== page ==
Frieze by Sea
Despite the glamorous buzz around the opening of White Cube Bermondsey and the appreciative chatter about Christian Jankowski’s speedboat and yacht, 2011 Frieze Fair selections were less ritzy and more accessible than past seasons. Daphne Guinness attended in a glittering black sequined gown, making her own person one of the more opulent elements to be seen. But the overall low-fi fare and atmosphere at the 173 gallery booths and surrounding projects felt especially playful, thoughtful, and relaxed.
This sensibility was encouraged by the range of work that wittily addressed recessionary woes and financial stress. Instead of turning the Frieze tent into a giant bubble of self-satisfaction, galleries were presenting work confronting class concerns and conflicts. In fact, the 3,000 protesters at yesterday’s Occupy London outside St. Paul’s Cathedral would have approved of some of the sharpest pieces, like Michael Landy’s machine at Thomas Dane Gallery that eats credit cards and poops out art.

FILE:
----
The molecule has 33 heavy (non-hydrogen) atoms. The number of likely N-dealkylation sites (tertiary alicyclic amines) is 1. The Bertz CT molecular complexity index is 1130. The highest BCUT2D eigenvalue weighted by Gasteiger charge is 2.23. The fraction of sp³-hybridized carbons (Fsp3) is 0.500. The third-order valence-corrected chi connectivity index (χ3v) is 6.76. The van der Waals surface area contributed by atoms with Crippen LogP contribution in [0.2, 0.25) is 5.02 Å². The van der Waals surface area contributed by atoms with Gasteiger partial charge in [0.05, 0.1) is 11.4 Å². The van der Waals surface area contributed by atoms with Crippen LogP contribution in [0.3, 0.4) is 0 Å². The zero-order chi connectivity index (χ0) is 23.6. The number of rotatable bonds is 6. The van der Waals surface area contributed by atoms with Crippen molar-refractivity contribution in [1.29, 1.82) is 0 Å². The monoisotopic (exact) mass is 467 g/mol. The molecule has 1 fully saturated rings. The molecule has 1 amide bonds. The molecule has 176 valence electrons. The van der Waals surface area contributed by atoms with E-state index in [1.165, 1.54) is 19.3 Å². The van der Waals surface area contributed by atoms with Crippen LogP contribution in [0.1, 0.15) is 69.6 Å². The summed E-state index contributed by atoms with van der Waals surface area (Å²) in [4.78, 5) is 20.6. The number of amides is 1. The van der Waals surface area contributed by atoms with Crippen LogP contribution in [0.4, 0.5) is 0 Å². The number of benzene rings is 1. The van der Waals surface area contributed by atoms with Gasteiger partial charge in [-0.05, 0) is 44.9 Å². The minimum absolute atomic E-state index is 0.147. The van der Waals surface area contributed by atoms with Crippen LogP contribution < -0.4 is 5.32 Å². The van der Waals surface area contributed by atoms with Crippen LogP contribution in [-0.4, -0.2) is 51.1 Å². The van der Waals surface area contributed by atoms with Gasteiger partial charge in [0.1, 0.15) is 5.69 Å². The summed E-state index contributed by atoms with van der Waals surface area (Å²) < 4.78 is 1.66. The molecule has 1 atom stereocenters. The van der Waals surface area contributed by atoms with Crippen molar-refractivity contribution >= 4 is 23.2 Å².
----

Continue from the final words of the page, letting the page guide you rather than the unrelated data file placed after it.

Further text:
Yet despite this conceptual flirt with frugality, sales were healthy and both celebrity-watchers and dealers were happy. Notables including Alber Elbaz, Eva Herzigova, Valentino, Michael Stipe, Elle Macpherson, Venetia Scott, Gwen Stefani, Caroline Sieber, Tom Ford, Courtney Love, and Dasha Zhukova all slinked through the stands. And while the big news was that David Zwirner sold Neo Rauch’s Haus des Lehrers for $1.35m, other dealers were also moving work at a satisfying pace.
At Peres Projects, a massive brightly-colored shamanistic self-portrait of iconic femme fatale Dorothy Iannone in fragrante with a young blond boy was a rare totem to female sexuality. Iannone, known to her long-time lover Dieter Roth as “the lioness,” is a hard act for a person of any sexuality to match, but she was practically alone in representing women’s sexual appetites in a fair figure-headed by Franz West’s giant abstract phallus sculpture at Gagosian.
But the uncontested star of Frieze was of indeterminate sex. The androgynous hermit crab living inside a replica of Brancusi’s Sleeping Muse (1908) was a humble main attraction, and Pierre Huyghe’s contribution to Frieze Projects. As the crab crawled through and around a gang of spider crabs and rocks, he or she became an inspiring symbol for making art an integral part of one’s home and everyday life.